#FolkloreThursday: The Curse of Sleeping Beauty

MV5BMjI1ODMzNDYyOV5BMl5BanBnXkFtZTgwNDk4MTMxOTE@._V1_It’s that time again, and this week, I’m sharing another film. Sort of. I’m not going to be gushing about this one as I did with Song of the Sea, that’s why this is not a ‘Film Spotlight’ post. The spotlight is reserved for brilliance.

I stumbled across this film while trawling Netflix for something to watch, I started watching it but then had to stop because I am a wimp and I need people to watch scary things with me (even if they’re not that scary). Luckily, I was meeting with two of my closest friends, both of whom love fairy tales and wanted to watch some horror films. The Curse of Sleeping Beauty seemed like a perfect fit. The trailer made it look like a beautiful film but didn’t give much away. We knew it was going to either be: a terrible film, a terrible film that was also an adventure due to its terribleness (we love these), or a film that surprised us and was actually quite good. You never know what you’re going to get when you find yourself in the deep corners of Netflix, sometimes what you find is brilliant.

Alas, we were not so lucky. The film revolves around tortured artist Thomas, who has, we discover, inherited an incredibly creepy house and with it a series of dreams about a mysterious and beautiful sleeping princess. Of course, the house is at the centre of multiple disappearances. It started well, sort of.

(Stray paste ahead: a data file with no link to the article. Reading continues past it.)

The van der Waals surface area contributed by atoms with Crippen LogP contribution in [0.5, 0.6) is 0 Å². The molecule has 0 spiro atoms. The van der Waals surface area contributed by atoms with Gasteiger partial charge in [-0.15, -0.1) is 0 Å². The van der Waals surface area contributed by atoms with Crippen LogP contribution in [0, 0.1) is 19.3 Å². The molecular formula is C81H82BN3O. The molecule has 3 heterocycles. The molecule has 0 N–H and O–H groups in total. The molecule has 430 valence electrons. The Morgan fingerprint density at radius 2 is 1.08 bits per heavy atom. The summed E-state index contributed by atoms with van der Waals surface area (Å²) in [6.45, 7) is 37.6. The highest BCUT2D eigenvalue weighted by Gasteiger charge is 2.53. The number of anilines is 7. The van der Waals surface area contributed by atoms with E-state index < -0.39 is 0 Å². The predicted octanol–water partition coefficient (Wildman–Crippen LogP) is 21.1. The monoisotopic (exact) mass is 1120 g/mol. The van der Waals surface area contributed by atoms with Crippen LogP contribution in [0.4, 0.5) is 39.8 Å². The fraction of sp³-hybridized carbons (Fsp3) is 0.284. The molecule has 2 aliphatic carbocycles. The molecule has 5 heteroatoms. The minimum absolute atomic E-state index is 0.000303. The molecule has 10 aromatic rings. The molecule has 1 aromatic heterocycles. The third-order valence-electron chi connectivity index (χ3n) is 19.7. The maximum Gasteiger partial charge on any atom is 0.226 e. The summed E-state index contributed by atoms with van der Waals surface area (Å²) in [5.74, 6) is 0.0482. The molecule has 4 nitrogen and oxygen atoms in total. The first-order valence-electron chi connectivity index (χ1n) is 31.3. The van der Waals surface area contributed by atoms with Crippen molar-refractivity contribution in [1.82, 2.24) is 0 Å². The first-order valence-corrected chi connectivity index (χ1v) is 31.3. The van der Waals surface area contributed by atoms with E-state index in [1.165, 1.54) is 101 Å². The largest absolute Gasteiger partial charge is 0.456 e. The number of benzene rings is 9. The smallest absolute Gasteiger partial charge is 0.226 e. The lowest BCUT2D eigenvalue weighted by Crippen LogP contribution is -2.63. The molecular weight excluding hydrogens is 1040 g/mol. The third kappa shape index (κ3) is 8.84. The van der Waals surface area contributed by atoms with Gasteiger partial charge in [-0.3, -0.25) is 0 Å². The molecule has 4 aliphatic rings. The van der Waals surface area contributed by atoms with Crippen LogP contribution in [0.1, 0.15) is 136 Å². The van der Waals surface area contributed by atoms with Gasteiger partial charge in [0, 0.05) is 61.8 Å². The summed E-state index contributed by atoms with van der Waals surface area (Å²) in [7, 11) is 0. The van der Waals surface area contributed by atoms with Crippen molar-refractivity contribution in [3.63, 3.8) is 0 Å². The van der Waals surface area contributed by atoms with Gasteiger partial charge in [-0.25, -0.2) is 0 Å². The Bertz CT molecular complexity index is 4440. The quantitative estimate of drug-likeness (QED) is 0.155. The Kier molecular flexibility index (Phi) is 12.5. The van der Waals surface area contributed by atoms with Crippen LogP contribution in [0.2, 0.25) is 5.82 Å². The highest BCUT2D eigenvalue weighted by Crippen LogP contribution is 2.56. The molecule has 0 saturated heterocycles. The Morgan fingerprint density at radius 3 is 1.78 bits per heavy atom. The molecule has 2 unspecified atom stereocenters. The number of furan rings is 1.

For a large part of the film, we were scared. Faceless mannequins which move when you’re not looking are, after all, terrifying and if it had stuck to the creepy doll theme, it could have been a great movie. But no. It had to bring religion and the crusades and a lot more random pointless things into it. It was like they decided they wanted to write a completely different movie three-quarters of the way through. The first three-quarters were exposition. The plot didn’t really move until right at the end. We were shocked when we realised that the film ended in 15 minutes and yet we had no plot progression at all.

For the first three-quarters of the film, it was a creepy and suspenseful mannequin themed horror movie with fairy tale-esque elements. For the last 15 minutes or so, it was suddenly an apocalypse movie. In the time they had left themselves to conclude the story, they included a pointless, long-winded montage scene which really didn’t serve any purpose other than allowing them to show some ~edgy~ techno special effects. We could have done without it.

The highlight of my watching experience was witnessing my friend, Bekah, go into a full blown rage at their misuse of religious texts – her ranting and correcting was actually more exciting than the film.

Some of the scenes are beautiful, and Briar Rose’s costumes are beautiful if impractical but not even that can save this film.

Do you know of any great horror films based on fairy tales? I would love to find an actual decent one!

Happy Thursday!

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